So now let’s talk about another kind of fear. So the fear of disappointing others. So this can be a big one, especially for women, we do not want to disappoint others, we don’t want to let others down. So you know, often saying yes to something you want means saying no to something others want for you. And that is just reality. Because you can’t please everyone doing something that is good for you or growth promoting for you may not be what someone else wants. And this reminds me of one of my favorite quotes from Jeff Walker, which is, “every yes, must be defended by a thousand no’s.” And the reality is, you cannot do it all. I know, for me personally, this is one of my biggest challenges. I want to say yes to everything. And one of my mistaken beliefs is to think I can do it. And and it’s not coming from a place of arrogance. It’s coming from a place of I just don’t want to disappoint others. But I know realistically that I can’t do it all but I don’t want to let anyone down. And so the net result is that I overcome it. I say yes, when I should be saying no. And of course, obviously, it is a fool’s errand. But because there are times when I can’t tolerate disappointing others, my creative endeavors are always, always what get let down. So I don’t make time for what is important to me. And the result is that I end up feeling frustrated, resentful, and angry. But here is the theme. I’ve done it to myself. No one else did it to me. I’m the one that over committed. I’m the one that said yes. When I should have said no, I’m the one that couldn’t tolerate the distress of disappointing someone. And so instead of saying no. I said yes. And as a result, ended up saying no to my own creative endeavors. And at the end of the day, then, you know, I’m saying, I’m saying no, to, to my own sense of purpose and my own sense of meaning, and that one really hurts. That one’s not good. And so are there ways that you might be doing that in your own life? Where we, where we say yes, but we should be saying no, because of this fear of disappointing others, and especially for women. This one happens a lot. But it can happen for anyone who has a fear of disappointing others, or who has an unrealistic expectation about what they should be able to do. All right. That’s a big one.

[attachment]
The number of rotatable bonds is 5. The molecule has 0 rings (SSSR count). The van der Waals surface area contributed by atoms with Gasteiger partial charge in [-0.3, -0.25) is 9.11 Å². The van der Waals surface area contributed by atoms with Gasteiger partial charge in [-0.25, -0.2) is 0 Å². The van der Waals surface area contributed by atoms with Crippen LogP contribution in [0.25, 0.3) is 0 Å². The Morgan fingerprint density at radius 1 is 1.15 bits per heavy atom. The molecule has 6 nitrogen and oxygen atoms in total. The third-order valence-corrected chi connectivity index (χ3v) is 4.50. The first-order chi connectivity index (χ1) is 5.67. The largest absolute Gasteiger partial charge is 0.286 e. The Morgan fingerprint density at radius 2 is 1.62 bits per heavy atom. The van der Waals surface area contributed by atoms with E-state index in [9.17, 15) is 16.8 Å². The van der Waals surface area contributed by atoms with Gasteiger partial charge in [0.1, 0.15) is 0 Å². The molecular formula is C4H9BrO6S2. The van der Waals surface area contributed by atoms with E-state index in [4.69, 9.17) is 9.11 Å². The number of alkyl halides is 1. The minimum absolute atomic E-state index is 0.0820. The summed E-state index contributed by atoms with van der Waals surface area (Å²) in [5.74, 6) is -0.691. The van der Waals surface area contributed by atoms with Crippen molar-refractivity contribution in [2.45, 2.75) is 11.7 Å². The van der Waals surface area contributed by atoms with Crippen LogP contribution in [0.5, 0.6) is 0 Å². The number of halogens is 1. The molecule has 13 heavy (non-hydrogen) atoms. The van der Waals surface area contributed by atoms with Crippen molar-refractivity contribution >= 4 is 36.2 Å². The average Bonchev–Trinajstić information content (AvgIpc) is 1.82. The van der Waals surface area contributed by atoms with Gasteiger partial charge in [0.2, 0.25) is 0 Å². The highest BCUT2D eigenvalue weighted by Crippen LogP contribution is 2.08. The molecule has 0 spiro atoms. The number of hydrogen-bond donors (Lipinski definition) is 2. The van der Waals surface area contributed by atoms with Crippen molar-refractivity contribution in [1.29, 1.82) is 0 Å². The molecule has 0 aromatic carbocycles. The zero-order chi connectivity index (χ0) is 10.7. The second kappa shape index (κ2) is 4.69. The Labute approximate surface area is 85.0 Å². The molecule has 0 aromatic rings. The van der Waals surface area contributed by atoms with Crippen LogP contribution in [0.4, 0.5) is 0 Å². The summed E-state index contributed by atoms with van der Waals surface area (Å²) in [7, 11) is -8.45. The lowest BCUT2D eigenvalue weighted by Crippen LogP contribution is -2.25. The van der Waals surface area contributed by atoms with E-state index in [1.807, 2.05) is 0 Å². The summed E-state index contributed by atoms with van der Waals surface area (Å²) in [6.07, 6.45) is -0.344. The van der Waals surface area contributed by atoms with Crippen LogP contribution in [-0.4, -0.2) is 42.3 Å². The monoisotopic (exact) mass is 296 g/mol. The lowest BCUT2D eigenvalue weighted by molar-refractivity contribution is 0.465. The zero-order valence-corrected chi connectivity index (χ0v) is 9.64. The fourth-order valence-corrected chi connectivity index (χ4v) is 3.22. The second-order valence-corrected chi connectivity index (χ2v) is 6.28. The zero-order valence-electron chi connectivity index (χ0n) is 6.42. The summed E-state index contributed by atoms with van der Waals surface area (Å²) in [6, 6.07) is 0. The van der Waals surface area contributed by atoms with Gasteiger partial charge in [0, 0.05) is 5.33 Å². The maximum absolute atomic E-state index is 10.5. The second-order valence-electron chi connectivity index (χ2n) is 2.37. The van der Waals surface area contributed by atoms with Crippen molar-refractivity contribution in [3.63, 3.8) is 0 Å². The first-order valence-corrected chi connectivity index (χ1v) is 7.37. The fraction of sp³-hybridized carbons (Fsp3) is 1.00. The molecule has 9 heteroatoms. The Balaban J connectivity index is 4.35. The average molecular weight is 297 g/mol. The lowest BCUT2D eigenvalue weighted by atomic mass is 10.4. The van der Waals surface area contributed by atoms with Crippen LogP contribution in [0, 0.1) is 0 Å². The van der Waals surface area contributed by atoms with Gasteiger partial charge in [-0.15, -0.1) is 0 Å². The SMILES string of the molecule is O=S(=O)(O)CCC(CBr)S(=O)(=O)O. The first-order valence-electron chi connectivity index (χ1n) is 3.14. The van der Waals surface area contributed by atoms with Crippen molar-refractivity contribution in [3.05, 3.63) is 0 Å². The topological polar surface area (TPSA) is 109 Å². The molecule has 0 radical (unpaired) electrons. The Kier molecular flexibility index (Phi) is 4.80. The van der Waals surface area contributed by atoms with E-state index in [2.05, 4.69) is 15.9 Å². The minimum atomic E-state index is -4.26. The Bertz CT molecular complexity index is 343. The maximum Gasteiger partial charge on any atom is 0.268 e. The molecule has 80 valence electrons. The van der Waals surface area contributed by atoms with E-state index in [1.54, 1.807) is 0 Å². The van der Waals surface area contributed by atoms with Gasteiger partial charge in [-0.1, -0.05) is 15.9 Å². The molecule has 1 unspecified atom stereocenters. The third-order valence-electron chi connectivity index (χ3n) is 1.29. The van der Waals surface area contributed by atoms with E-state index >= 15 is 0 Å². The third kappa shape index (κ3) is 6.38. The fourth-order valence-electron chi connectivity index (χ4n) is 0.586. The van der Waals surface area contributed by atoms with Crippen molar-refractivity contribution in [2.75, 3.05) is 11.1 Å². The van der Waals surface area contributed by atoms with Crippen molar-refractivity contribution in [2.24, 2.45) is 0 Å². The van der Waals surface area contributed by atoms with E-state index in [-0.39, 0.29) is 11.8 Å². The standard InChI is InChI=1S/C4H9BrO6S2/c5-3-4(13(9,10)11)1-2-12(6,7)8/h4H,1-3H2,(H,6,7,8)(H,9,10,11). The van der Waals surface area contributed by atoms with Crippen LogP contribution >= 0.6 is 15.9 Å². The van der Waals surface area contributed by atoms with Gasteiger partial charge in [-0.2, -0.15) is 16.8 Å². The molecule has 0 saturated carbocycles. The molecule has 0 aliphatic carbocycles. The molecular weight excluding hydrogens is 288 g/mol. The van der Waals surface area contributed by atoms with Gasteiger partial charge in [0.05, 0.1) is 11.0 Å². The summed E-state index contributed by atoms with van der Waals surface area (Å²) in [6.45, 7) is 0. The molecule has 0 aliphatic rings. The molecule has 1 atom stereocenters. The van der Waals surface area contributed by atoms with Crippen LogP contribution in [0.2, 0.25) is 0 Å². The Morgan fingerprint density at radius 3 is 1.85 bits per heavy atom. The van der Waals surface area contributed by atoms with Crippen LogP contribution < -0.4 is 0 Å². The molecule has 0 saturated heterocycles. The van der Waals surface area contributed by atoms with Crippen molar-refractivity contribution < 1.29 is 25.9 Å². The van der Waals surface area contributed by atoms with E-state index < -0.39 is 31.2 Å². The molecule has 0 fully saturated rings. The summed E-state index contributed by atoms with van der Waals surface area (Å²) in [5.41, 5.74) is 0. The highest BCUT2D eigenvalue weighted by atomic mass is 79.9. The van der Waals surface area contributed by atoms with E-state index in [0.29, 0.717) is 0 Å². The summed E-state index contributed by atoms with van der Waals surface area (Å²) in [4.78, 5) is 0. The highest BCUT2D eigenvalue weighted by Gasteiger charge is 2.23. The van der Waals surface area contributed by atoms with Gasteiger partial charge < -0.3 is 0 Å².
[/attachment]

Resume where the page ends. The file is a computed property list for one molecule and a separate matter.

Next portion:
Dr. Melissa Smith 14:21